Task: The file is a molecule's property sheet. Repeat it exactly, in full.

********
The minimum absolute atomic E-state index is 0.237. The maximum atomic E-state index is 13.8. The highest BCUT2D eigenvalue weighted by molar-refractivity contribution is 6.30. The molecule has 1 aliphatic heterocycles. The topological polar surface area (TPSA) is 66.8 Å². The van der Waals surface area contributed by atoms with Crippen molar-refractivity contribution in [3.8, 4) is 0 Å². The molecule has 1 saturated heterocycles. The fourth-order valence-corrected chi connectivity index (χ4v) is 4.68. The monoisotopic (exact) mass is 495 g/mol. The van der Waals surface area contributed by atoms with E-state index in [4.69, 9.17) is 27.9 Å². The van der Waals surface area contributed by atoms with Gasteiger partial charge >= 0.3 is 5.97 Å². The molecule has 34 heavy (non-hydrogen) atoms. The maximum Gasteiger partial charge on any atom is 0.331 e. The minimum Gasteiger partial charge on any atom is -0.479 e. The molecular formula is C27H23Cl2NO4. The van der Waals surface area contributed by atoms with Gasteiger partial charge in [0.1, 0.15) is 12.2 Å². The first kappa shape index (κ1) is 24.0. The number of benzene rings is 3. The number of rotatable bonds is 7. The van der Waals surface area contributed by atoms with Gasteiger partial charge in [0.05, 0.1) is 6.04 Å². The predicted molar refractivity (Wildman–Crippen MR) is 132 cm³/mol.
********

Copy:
The minimum absolute atomic E-state index is 0.237. The maximum atomic E-state index is 13.8. The highest BCUT2D eigenvalue weighted by molar-refractivity contribution is 6.30. The molecule has 1 aliphatic heterocycles. The topological polar surface area (TPSA) is 66.8 Å². The van der Waals surface area contributed by atoms with Crippen molar-refractivity contribution in [3.8, 4) is 0 Å². The molecule has 1 saturated heterocycles. The fourth-order valence-corrected chi connectivity index (χ4v) is 4.68. The monoisotopic (exact) mass is 495 g/mol. The van der Waals surface area contributed by atoms with E-state index in [4.69, 9.17) is 27.9 Å². The van der Waals surface area contributed by atoms with Gasteiger partial charge >= 0.3 is 5.97 Å². The molecule has 34 heavy (non-hydrogen) atoms. The maximum Gasteiger partial charge on any atom is 0.331 e. The minimum Gasteiger partial charge on any atom is -0.479 e. The molecular formula is C27H23Cl2NO4. The van der Waals surface area contributed by atoms with Gasteiger partial charge in [0.1, 0.15) is 12.2 Å². The first kappa shape index (κ1) is 24.0. The number of benzene rings is 3. The number of rotatable bonds is 7. The van der Waals surface area contributed by atoms with Gasteiger partial charge in [0.05, 0.1) is 6.04 Å². The predicted molar refractivity (Wildman–Crippen MR) is 132 cm³/mol.